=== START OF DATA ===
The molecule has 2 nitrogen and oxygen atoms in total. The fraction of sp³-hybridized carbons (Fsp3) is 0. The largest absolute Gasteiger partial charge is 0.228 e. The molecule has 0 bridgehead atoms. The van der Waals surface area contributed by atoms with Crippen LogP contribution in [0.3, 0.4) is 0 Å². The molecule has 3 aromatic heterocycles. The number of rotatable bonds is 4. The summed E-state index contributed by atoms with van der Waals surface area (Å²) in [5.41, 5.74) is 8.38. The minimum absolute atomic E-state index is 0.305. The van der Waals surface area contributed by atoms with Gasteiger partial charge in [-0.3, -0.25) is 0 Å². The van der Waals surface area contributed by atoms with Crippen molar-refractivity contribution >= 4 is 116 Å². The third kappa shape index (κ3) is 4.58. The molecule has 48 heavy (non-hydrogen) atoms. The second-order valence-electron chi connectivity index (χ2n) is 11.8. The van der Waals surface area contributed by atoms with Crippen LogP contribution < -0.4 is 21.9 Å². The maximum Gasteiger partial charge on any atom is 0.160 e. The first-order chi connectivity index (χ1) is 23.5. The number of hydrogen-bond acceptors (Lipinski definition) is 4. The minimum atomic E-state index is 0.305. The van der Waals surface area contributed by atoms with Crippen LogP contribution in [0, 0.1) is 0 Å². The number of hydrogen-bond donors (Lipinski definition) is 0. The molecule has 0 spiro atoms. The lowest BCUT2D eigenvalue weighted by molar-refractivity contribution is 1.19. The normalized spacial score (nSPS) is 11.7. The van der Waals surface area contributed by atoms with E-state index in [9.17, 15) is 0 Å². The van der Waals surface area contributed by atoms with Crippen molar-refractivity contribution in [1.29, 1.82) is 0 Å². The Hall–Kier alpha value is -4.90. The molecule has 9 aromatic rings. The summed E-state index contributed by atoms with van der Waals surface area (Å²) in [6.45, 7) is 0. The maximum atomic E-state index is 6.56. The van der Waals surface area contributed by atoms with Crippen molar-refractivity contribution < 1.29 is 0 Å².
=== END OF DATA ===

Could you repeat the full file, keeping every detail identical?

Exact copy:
The molecule has 2 nitrogen and oxygen atoms in total. The fraction of sp³-hybridized carbons (Fsp3) is 0. The largest absolute Gasteiger partial charge is 0.228 e. The molecule has 0 bridgehead atoms. The van der Waals surface area contributed by atoms with Crippen LogP contribution in [0.3, 0.4) is 0 Å². The molecule has 3 aromatic heterocycles. The number of rotatable bonds is 4. The summed E-state index contributed by atoms with van der Waals surface area (Å²) in [5.41, 5.74) is 8.38. The minimum absolute atomic E-state index is 0.305. The van der Waals surface area contributed by atoms with Gasteiger partial charge in [-0.3, -0.25) is 0 Å². The van der Waals surface area contributed by atoms with Crippen molar-refractivity contribution >= 4 is 116 Å². The third kappa shape index (κ3) is 4.58. The molecule has 48 heavy (non-hydrogen) atoms. The second-order valence-electron chi connectivity index (χ2n) is 11.8. The van der Waals surface area contributed by atoms with Crippen LogP contribution < -0.4 is 21.9 Å². The maximum Gasteiger partial charge on any atom is 0.160 e. The first-order chi connectivity index (χ1) is 23.5. The number of hydrogen-bond acceptors (Lipinski definition) is 4. The minimum atomic E-state index is 0.305. The van der Waals surface area contributed by atoms with Crippen LogP contribution in [0, 0.1) is 0 Å². The number of hydrogen-bond donors (Lipinski definition) is 0. The molecule has 0 spiro atoms. The lowest BCUT2D eigenvalue weighted by molar-refractivity contribution is 1.19. The normalized spacial score (nSPS) is 11.7. The van der Waals surface area contributed by atoms with E-state index in [9.17, 15) is 0 Å². The van der Waals surface area contributed by atoms with Crippen molar-refractivity contribution in [1.29, 1.82) is 0 Å². The Hall–Kier alpha value is -4.90. The molecule has 9 aromatic rings. The summed E-state index contributed by atoms with van der Waals surface area (Å²) in [6.45, 7) is 0. The maximum atomic E-state index is 6.56. The van der Waals surface area contributed by atoms with Crippen molar-refractivity contribution < 1.29 is 0 Å².